Accuracy and Clinical Utility of a Tumor Grade- and Stage-based Predictive Model in Localized Upper Tract Urothelial Carcinoma

Satoshi Katayama, Keiichiro Mori, Victor M. Schuettfort, Benjamin Pradere, Hadi Mostafaei, Fahad Quhal, Pawel Rajwa, Reza Sari Motlagh, Ekaterina Laukhtina, Marco Moschini, Nico C. Grossmann, Motoo Araki, Jeremy Yuen Chun Teoh, Morgan Rouprêt, Vitaly Margulis, Dmitry Enikeev, Pierre I. Karakiewicz, Mohammad Abufaraj, Eva Compérat, Yasutomo NasuShahrokh F. Shariat

Research output: Contribution to journalArticlepeer-review

11 Scopus citations


Background: Among various clinicopathologic factors used to identify low-risk upper tract urothelial carcinoma (UTUC), tumor grade and stage are of utmost importance. The clinical value added by inclusion of other risk factors remains unproven. Objective: To assess the performance of a tumor grade- and stage-based (GS) model to identify patients with UTUC for whom kidney-sparing surgery (KSS) could be attempted. Design, setting, and participants: In this international study, we reviewed the medical records of 1240 patients with UTUC who underwent radical nephroureterectomy. Complete data needed for risk stratification according to the European Association of Urology (EAU) and National Comprehensive Cancer Network (NCCN) guidelines were available for 560 patients. Outcome measurements and statistical analysis: Univariable and multivariable logistic regression analyses were performed to determine if risk factors were associated with the presence of localized UTUC. The sensitivity, specificity, positive predictive value, negative predictive value, and accuracy of the GS, EAU, and NCCN models in predicting pathologic stage were calculated. Results and limitations: Overall, 198 patients (35%) had clinically low-grade, noninvasive tumors, and 283 (51%) had ≤pT1disease. On multivariable analyses, none of the EAU and NCCN risk factors were associated with the presence of non–muscle-invasive UTUC among patients with low-grade and low-stage UTUC. The GS model exhibited the highest accuracy, sensitivity, and negative predictive value among all three models. According to the GS, EAU, and NCCN models, the proportion of patients eligible for KSS was 35%, 6%, and 4%, respectively. Decision curve analysis revealed that the net benefit of the three models was similar within the clinically reasonable range of probability thresholds. Conclusions: The GS model showed favorable predictive accuracy and identified a greater number of KSS-eligible patients than the EAU and NCCN models. A decision-making algorithm that weighs the benefits of avoiding unnecessary kidney loss against the risk of undertreatment in case of advanced carcinoma is necessary for individualized treatment for UTUC patients. Patient summary: We assessed the ability of three models to predict low-grade, low-stage disease in patients with cancer of the upper urinary tract. No risk factors other than grade assessed on biopsy and stage assessed from scans were associated with better prediction of localized cancer. A model based on grade and stage may help to identify patients who could benefit from kidney-sparing treatment of their cancer.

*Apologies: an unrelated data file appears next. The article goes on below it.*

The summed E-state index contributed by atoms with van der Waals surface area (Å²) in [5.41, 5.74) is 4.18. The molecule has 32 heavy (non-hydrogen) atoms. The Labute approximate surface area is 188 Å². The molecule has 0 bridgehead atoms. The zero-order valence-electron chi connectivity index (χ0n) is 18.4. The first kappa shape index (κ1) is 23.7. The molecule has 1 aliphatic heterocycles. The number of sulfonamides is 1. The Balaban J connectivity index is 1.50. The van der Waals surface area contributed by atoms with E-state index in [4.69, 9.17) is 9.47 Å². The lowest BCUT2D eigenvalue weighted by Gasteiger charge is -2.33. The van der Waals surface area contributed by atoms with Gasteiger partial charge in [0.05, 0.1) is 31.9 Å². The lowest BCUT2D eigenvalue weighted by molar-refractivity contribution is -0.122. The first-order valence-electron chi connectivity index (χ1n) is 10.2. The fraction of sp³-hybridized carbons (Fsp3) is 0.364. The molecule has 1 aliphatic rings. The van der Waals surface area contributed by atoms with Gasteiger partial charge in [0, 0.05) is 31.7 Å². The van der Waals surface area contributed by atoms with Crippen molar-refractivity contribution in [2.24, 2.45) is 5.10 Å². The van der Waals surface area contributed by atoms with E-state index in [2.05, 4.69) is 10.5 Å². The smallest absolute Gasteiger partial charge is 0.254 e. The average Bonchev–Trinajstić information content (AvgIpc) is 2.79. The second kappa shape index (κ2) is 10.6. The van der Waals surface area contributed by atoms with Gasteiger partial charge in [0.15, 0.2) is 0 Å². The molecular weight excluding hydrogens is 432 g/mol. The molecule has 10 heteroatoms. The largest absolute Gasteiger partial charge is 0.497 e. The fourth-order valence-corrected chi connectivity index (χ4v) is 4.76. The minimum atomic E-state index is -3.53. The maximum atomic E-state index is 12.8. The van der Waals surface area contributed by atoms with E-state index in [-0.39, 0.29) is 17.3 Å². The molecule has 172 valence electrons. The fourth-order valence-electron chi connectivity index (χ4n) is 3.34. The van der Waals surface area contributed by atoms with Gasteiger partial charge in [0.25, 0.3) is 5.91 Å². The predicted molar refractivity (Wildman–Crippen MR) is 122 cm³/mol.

Original languageEnglish (US)
JournalEuropean Urology Focus
StateAccepted/In press - 2021


  • Conservative treatment
  • Kidney-sparing surgery
  • Low-grade tumor
  • Predictive model
  • Upper tract urothelial carcinoma

ASJC Scopus subject areas

  • Urology


Dive into the research topics of 'Accuracy and Clinical Utility of a Tumor Grade- and Stage-based Predictive Model in Localized Upper Tract Urothelial Carcinoma'. Together they form a unique fingerprint.

Cite this